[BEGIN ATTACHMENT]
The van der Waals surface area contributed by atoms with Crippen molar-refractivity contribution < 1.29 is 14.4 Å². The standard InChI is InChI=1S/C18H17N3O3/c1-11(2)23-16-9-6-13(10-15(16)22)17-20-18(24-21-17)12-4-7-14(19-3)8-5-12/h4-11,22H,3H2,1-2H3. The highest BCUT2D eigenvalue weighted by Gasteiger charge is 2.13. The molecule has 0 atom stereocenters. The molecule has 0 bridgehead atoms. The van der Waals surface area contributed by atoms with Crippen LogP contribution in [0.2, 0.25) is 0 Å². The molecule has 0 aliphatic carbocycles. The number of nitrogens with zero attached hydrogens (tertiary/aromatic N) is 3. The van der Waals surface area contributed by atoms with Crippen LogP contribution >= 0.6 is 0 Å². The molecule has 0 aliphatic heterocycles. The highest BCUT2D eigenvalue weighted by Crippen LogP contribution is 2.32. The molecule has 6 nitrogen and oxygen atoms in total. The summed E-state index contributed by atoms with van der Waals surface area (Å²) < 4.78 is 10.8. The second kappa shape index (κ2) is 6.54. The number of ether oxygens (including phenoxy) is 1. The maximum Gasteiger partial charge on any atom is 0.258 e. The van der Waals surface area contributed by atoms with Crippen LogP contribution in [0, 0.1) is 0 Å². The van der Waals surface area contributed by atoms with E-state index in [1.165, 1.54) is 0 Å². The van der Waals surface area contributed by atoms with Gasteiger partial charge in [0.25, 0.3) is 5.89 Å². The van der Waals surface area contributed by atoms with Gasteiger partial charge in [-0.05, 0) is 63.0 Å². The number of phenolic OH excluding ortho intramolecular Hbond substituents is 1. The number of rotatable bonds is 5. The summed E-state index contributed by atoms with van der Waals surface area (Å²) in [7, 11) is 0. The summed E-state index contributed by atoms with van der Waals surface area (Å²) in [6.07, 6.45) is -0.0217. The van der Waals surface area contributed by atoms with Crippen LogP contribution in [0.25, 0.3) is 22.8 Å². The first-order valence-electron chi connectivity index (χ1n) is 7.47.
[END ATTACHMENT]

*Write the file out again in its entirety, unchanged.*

The van der Waals surface area contributed by atoms with Crippen molar-refractivity contribution < 1.29 is 14.4 Å². The standard InChI is InChI=1S/C18H17N3O3/c1-11(2)23-16-9-6-13(10-15(16)22)17-20-18(24-21-17)12-4-7-14(19-3)8-5-12/h4-11,22H,3H2,1-2H3. The highest BCUT2D eigenvalue weighted by Gasteiger charge is 2.13. The molecule has 0 atom stereocenters. The molecule has 0 bridgehead atoms. The van der Waals surface area contributed by atoms with Crippen LogP contribution in [0.2, 0.25) is 0 Å². The molecule has 0 aliphatic carbocycles. The number of nitrogens with zero attached hydrogens (tertiary/aromatic N) is 3. The van der Waals surface area contributed by atoms with Crippen LogP contribution >= 0.6 is 0 Å². The molecule has 0 aliphatic heterocycles. The highest BCUT2D eigenvalue weighted by Crippen LogP contribution is 2.32. The molecule has 6 nitrogen and oxygen atoms in total. The summed E-state index contributed by atoms with van der Waals surface area (Å²) < 4.78 is 10.8. The second kappa shape index (κ2) is 6.54. The number of ether oxygens (including phenoxy) is 1. The maximum Gasteiger partial charge on any atom is 0.258 e. The van der Waals surface area contributed by atoms with Crippen LogP contribution in [0, 0.1) is 0 Å². The van der Waals surface area contributed by atoms with E-state index in [1.165, 1.54) is 0 Å². The van der Waals surface area contributed by atoms with Gasteiger partial charge in [0.25, 0.3) is 5.89 Å². The van der Waals surface area contributed by atoms with Gasteiger partial charge in [-0.05, 0) is 63.0 Å². The number of phenolic OH excluding ortho intramolecular Hbond substituents is 1. The number of rotatable bonds is 5. The summed E-state index contributed by atoms with van der Waals surface area (Å²) in [7, 11) is 0. The summed E-state index contributed by atoms with van der Waals surface area (Å²) in [6.07, 6.45) is -0.0217. The van der Waals surface area contributed by atoms with Crippen LogP contribution in [0.25, 0.3) is 22.8 Å². The first-order valence-electron chi connectivity index (χ1n) is 7.47.